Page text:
A high level of creatinine in the bloodstream is often an indication of kidney dysfunction. A high protein diet, however, can bring about high creatinine levels as well. In spite of its potential toxicity, creatinine may, depending on the health of your kidneys, be flushed from your body and not pose a danger to your health. However, high protein intake does pose other health risks.
Creatinine is filtered out of the body solely by your kidneys. Therefore, a high concentration of creatinine in the bloodstream is, clinically, taken to mean that your kidneys may not be functioning properly. However, because a diet high in protein may also raise creatinine levels, it's important to be aware of the difference between diet-induced creatinine formation and creatinine levels associated with reduced kidney function.
Creatinine is a toxic by-product of the natural breakdown of creatine phosphate in muscle. Once produced, it is filtered by the kidneys and released via the urinary tract. According to “Clinical Methods: The History, Physical, and Laboratory Examinations," while high creatinine levels are a good indicator of kidney function, they may also be a result of a diet high in protein.
People follow high protein diets in order to promote muscle growth. When more protein is metabolized by the body, creatinine secretion is increased. Healthy kidneys are able to filter creatinine from the body. According to the U.S. National Institutes of Health, unhealthy kidneys are unable to filter excess creatinine from the body, resulting in its accumulation in the bloodstream in high quantities. If an increase in dietary protein intake has occurred without any other symptoms, then raised creatinine levels should not be a great cause for concern.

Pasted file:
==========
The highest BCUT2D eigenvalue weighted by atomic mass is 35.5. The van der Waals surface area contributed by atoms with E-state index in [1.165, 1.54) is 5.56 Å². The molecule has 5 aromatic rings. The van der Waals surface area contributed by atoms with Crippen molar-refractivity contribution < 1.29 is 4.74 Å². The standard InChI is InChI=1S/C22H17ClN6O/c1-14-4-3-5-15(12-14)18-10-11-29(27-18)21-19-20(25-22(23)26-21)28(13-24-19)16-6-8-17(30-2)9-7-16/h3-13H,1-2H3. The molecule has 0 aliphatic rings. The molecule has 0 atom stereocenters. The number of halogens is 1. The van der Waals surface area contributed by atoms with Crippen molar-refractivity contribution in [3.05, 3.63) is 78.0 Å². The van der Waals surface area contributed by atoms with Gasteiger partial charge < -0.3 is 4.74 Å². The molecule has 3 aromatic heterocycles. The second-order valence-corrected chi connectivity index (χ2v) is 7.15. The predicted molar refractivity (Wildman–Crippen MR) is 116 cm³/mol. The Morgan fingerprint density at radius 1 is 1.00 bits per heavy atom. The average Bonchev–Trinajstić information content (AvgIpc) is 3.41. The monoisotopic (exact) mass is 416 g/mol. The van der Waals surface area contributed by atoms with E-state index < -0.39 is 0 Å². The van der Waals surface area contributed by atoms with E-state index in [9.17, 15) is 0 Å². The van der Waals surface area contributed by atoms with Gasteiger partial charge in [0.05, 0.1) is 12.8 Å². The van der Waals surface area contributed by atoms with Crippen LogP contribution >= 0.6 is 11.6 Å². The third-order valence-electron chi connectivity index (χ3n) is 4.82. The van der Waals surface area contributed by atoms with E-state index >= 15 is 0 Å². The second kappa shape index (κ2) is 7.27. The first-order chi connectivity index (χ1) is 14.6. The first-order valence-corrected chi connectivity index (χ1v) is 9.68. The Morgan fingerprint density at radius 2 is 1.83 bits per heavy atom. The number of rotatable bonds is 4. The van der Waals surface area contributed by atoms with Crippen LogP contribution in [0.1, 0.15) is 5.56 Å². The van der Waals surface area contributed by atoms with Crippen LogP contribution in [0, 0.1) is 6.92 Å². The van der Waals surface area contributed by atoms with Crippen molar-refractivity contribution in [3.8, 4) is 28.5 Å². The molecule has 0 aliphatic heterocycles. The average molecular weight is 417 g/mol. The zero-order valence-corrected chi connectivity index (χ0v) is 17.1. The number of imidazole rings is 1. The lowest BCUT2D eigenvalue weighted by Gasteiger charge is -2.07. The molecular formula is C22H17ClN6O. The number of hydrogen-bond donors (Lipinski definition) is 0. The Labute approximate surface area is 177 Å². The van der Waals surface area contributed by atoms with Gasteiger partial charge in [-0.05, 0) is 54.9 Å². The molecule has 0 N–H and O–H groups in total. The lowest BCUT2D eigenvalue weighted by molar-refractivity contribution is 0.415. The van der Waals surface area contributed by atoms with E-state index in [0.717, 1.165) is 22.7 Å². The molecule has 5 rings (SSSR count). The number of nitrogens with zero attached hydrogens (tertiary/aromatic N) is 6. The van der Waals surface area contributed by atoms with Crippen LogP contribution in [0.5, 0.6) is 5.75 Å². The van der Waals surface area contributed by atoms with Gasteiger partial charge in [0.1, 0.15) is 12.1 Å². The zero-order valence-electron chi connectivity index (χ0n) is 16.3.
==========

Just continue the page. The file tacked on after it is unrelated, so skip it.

In a 1996 study conducted by researchers at the University of Ulm in Germany that sought to determine the effects of a chronic dietary intake of protein on renal function in healthy subjects, 88 volunteers consuming varying amounts of protein were examined over a period of four months. Results indicated that although creatinine excretion was significantly greater in those who consumed high amounts of protein, their kidneys coped with, and eventually adapted to, the increased intake of protein, and were thus better able to filter excess creatinine from the bloodstream.
Although a high protein diet may increase creatinine levels, the effects of which may be efficiently handled by healthy kidneys, it is crucial to be aware of the implications presented by a diet which is not only high in protein, but also low in carbohydrates; such as those promoted to induce rapid weight loss. According to experts at the National Institute of Advanced Industrial Science and Technology, a high protein, low carbohydrate, or ketogenic, diet increases your risk of hypofibrinolysis, which can cause blood clots. Medline Plus states that a diet high in meat protein may increase cholesterol levels and contribute to gout, with its typical symptoms of hot, red, swollen joints.
- “Clinical Methods,” Bun and Creatinine; Adrian O. Hosten; 1990
- National Kidney and Urologic Diseases Information Clearinghouse: The Kidneys and how they work.
- “European Journal of Clinical Nutrition;” Effect of chronic dietary protein intake on the renal function in healthy subjects; E. Brändle, H.G. Sieberth, R.E. Hautmann; 1996
- “Arteriosclerosis, Thrombosis, and Vascular Biology;” Ketogenic diet disrupts the circadian clock and increases hypofibrinolytic risk by inducing expression of plasminogen activator inhibitor-1; K. Oishi, D. Uchida, N. Ohkura, R. Doi, N. Ishida, K. Kadota, S. Horie; 2009
- MedlinePlus: Protein in Diet